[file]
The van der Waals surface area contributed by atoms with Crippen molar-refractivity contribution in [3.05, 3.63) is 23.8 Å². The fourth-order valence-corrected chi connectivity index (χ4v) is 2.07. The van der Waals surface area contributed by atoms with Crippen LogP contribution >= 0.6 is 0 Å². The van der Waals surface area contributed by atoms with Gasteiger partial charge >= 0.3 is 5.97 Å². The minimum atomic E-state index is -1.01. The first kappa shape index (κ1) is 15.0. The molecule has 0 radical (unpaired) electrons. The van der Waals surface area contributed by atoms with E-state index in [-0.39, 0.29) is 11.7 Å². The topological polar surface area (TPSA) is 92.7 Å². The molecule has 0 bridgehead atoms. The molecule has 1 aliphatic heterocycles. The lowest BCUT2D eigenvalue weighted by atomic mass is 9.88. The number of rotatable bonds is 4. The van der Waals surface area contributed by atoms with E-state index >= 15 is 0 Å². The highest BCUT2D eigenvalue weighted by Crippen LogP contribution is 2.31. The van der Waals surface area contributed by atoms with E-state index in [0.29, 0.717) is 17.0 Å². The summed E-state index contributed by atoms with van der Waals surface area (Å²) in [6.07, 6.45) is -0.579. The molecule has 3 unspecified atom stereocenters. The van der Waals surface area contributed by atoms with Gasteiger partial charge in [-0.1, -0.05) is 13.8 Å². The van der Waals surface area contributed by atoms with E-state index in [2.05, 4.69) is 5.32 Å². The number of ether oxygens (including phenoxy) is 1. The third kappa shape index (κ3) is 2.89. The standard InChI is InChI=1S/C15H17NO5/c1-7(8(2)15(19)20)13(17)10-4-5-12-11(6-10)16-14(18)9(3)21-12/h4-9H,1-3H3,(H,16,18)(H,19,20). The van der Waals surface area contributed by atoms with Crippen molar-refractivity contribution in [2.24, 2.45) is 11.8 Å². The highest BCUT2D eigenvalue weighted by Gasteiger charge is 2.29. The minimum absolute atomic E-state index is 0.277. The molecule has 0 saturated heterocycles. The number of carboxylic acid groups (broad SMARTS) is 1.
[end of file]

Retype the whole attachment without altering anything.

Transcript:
The van der Waals surface area contributed by atoms with Crippen molar-refractivity contribution in [3.05, 3.63) is 23.8 Å². The fourth-order valence-corrected chi connectivity index (χ4v) is 2.07. The van der Waals surface area contributed by atoms with Crippen LogP contribution >= 0.6 is 0 Å². The van der Waals surface area contributed by atoms with Gasteiger partial charge >= 0.3 is 5.97 Å². The minimum atomic E-state index is -1.01. The first kappa shape index (κ1) is 15.0. The molecule has 0 radical (unpaired) electrons. The van der Waals surface area contributed by atoms with E-state index in [-0.39, 0.29) is 11.7 Å². The topological polar surface area (TPSA) is 92.7 Å². The molecule has 0 bridgehead atoms. The molecule has 1 aliphatic heterocycles. The lowest BCUT2D eigenvalue weighted by atomic mass is 9.88. The number of rotatable bonds is 4. The van der Waals surface area contributed by atoms with E-state index >= 15 is 0 Å². The highest BCUT2D eigenvalue weighted by Crippen LogP contribution is 2.31. The van der Waals surface area contributed by atoms with E-state index in [0.29, 0.717) is 17.0 Å². The summed E-state index contributed by atoms with van der Waals surface area (Å²) in [6.07, 6.45) is -0.579. The molecule has 3 unspecified atom stereocenters. The van der Waals surface area contributed by atoms with Gasteiger partial charge in [-0.1, -0.05) is 13.8 Å². The van der Waals surface area contributed by atoms with E-state index in [2.05, 4.69) is 5.32 Å². The number of ether oxygens (including phenoxy) is 1. The third kappa shape index (κ3) is 2.89. The standard InChI is InChI=1S/C15H17NO5/c1-7(8(2)15(19)20)13(17)10-4-5-12-11(6-10)16-14(18)9(3)21-12/h4-9H,1-3H3,(H,16,18)(H,19,20). The van der Waals surface area contributed by atoms with Crippen molar-refractivity contribution in [2.24, 2.45) is 11.8 Å². The highest BCUT2D eigenvalue weighted by Gasteiger charge is 2.29. The minimum absolute atomic E-state index is 0.277. The molecule has 0 saturated heterocycles. The number of carboxylic acid groups (broad SMARTS) is 1.